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Home Accessibility Resources

Aging in Place vs. Assisted Living: Which is Best For Your Loved One?

As we get older, the thought of going into an assisted living facility might cross your mind – but for most people, it’s something they dismiss rather quickly. According to the AARP, 77% of those aged 50 and older want to stay in their own homes for as long as possible. A survey from Aging in Place found that 90% of senior homeowners intend to stay in their homes for the next five to ten years, and 85% of them believe they can stay in their homes without significant home modifications.

But what home modifications would it take to keep a person at home for longer, as opposed to going into an assisted living facility? It’s important to know what it might take to help ensure that your loved one can stay in their home for as long as possible. Knowing what modifications will be necessary can help everyone in making the right decision for comfort, safety, and peace of mind.


Table of Contents

The Benefits of an Assisted Living Facility

Before we dive into the potential home modifications that could help your loved one stay home longer, let’s look at the possibility of moving to an assisted living facility. When does this make more sense?

If your loved one needs specialized care or around-the-clock monitoring, an assisted living facility might be a good bet. Even if your loved one can get around just fine, there are other points to consider. For instance, do they need a specialized diet? If so, can they afford it? If they are at an assisted living facility, accommodating their diet can be easily handled by the cafeteria staff and it’s inclusive, so there is no additional fee. If your loved one lives alone right now and feels isolated, or if they need the assistance of several people to manage their life – such as a professional caretaker, housekeeper, and driver for those who can no longer get behind the wheel – it makes sense to go with a facility that offers all of that and more. However, there is a hefty price tag for all that care. The average monthly cost for an assisted living facility is $3,750.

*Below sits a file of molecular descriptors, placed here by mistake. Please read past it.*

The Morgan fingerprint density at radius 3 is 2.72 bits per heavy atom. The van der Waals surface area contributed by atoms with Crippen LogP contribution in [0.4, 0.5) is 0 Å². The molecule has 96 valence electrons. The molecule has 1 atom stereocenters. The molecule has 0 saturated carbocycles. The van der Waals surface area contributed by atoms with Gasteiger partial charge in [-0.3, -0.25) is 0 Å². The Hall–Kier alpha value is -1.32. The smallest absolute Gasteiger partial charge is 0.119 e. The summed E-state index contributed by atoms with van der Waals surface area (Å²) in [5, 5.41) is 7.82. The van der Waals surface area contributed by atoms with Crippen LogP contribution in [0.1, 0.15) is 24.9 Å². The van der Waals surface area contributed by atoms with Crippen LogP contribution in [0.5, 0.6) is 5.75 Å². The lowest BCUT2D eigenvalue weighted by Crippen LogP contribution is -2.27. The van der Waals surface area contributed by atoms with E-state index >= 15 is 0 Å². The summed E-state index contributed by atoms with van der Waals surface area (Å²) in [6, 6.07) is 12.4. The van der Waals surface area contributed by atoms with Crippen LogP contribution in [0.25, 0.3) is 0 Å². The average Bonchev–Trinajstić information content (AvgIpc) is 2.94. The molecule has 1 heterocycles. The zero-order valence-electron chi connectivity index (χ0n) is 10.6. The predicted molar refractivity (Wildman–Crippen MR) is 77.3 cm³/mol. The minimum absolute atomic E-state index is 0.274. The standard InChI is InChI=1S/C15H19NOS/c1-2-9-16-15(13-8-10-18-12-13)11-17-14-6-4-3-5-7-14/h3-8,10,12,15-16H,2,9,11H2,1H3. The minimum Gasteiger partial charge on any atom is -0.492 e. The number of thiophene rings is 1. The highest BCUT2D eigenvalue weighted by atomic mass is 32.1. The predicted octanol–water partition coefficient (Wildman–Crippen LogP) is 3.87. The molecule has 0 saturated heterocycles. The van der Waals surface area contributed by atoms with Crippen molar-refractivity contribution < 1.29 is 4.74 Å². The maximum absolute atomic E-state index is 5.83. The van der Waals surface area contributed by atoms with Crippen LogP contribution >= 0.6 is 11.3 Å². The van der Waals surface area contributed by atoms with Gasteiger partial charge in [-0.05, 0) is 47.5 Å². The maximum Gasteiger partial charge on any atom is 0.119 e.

Can Your Loved One Really Stay at Home?

Aging in place has many advantages, but it also has a price tag to consider. Basic home modifications – such as installing grab bars, sturdy handrails, lowering countertops, installing lever-handled door knobs, or even improving the lighting can add up to $10,000 or so. More expensive renovations, such as building a ramp, installing a roll-in shower or walk-in tub, widening hallways, and other renovations that take the experience of a contractor, can run up to $100,000.

Once that’s done, hiring a visiting professional caregiver can run about $4,000 per month – a comparable price to that of an assisted living facility. Given that, if you can afford the up-front cost of home modifications, staying at home and being independent for longer is certainly possible for your loved one. And keep in mind, there are ways to make home modifications more affordable, especially if you just focus on what you really need.

The Right Home Modifications for Aging in Place

What exactly does your loved one need to gracefully age in place? That depends on their situation, the layout of their home, and the budget. Here are some of the basics you might need.

Widen the Doorways

If your loved one is in a wheelchair, this is a home modification that really can’t wait if you want your loved one to be able to access all parts of their home. But it is also a good idea well before anyone gets to the point of needing a mobility aid like a walker or wheelchair. Wider doorways make it easier for anyone to move around the home, and they can come in especially handy when you need to move furniture in and out of a room, such as replacing the typical bed with a hospital bed.

Install a Walk-in Tub or a Roll-in Shower